In a well-lit room, an elderly couple carefully leafs through neat files, jotting down informa tion from time to time.They look closely at each page, studying the photographs in them. It’s serious business, looking for suitable matches for their children.And helping them bypass tricky matchmakers and costly middlemen is Du-BaDu (Face to Face), a free matrimonial service. Initiated 10 years ago by Urdu daily Siasat’s social wing, Minority Development Forum, the programme has revolutionized the matrimonial scene in Old City. Earlier, Muslim families were entirely dependent on matchmakers to find suitable spouses. These middlemen not only levied fees for each prospective `find’, they also created problems by exaggerating the qualifications, financial prowess or beauty of the brides and grooms.
It was to save parents from running pillar to post that DuBa-Du launched its service from the Siasat building on Jawaharlal Nehru Road, Abids. “We began it a decade ago and so far, at least 10,000 boys and girls have got married through this initiative,“ said Zahid Ali Khan, Siasat’s editor-in-chief and chief patron of Du-Ba-Du.
The organizers also wanted to reduce the financial burden on families by providing an alternative to the traditional process in which expensive weddings and gifts are the norm. “Reports of parents getting cheated by matchmakers disturbed us. But what worried us more were the extravagant receptions that many parents were forced to throw. There were demands for more than two varieties of biryani for baratis. It left several families bankrupt and acted as a hurdle for several unmarried girls in the community,“ said Zahid Ali Khan.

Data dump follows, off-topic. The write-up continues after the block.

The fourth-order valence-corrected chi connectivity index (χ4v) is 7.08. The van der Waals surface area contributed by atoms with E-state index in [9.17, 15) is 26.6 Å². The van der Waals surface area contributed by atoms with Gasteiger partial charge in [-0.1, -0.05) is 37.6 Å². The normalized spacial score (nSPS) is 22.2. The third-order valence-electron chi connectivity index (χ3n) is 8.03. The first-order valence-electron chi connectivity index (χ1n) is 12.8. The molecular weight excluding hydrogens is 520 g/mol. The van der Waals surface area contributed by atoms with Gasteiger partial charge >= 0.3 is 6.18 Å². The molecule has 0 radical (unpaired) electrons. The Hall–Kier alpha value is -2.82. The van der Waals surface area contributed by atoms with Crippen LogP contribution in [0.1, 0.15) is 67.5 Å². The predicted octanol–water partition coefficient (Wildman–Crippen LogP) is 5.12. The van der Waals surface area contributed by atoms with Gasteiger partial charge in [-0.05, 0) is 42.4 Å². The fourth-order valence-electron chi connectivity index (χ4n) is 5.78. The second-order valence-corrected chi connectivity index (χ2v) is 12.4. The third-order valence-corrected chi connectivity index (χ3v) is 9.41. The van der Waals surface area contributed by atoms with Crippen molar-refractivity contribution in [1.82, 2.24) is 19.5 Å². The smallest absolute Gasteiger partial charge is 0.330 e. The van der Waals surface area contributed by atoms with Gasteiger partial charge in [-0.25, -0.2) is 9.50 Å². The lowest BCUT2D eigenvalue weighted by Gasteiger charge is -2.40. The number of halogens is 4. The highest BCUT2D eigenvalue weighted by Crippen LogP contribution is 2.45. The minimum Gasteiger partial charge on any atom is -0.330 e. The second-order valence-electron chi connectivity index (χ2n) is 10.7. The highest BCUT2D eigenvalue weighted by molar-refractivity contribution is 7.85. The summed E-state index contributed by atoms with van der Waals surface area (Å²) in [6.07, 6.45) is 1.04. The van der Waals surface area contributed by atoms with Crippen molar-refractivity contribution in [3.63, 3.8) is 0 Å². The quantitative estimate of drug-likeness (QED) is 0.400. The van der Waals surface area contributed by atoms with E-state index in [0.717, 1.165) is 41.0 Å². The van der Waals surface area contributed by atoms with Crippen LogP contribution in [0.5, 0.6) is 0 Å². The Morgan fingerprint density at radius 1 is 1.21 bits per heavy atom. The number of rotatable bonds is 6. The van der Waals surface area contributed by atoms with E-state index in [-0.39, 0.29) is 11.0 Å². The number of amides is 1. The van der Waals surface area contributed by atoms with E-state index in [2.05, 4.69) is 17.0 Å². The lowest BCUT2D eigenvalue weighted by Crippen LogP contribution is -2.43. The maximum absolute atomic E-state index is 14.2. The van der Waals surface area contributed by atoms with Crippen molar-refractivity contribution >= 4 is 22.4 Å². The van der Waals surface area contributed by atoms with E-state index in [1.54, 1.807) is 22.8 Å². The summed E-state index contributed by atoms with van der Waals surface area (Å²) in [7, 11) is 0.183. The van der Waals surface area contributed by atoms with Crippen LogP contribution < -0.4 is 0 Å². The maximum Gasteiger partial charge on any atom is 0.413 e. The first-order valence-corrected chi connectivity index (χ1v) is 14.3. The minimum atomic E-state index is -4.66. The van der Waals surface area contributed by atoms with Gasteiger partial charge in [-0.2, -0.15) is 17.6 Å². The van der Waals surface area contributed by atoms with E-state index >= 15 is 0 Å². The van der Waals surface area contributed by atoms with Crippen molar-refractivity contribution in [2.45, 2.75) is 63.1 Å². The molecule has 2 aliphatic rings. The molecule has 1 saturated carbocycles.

Du-Ba-Du simplifies the entire process. Through advertisement in Siasat, parents are asked to submit resumes with photographs of their children. The organizers maintain a separate file for divorcees, widows and widow ers. A boy or girl visiting the office to view the files must be accompanied by parents or elder siblings. “We don’t encourage single men seeking information. This is to avoid any chance of girls being harassed by strangers posing as suitors,“ said M A Qadeer, organizing president of DuBa-Du.
Once families are satisfied with a suitable match, they fix meetings. To facilitate this, organizers regu larly conduct Du-Ba-Du sessions, in which parents sit across the table, exchange information and, if happy , fix a wedding date. “In these meetings, dowry and demands for expensive clothes and food are strictly not allowed. Low-cost wedding is our motto,“ said Aamir Ali Khan, Zahid Khan’s son.
Since its launch, the initiative has helped many people like Amina Begum, who is looking for a match for her younger sister. “A decade ago, I got married with help from this centre. I got information about the man I married from there. I’m sure I’ll find a good match for my sister too,“ she said.
Mohammed Jaffer, a retired bank employee, also finds the service a major help. “We don’t trust matchmakers any more. We spent thousands of rupees in fees but were not able to find a suitable boy for our daughter. We hope this centre will help us,“ he said.
Courtesy: Times Of India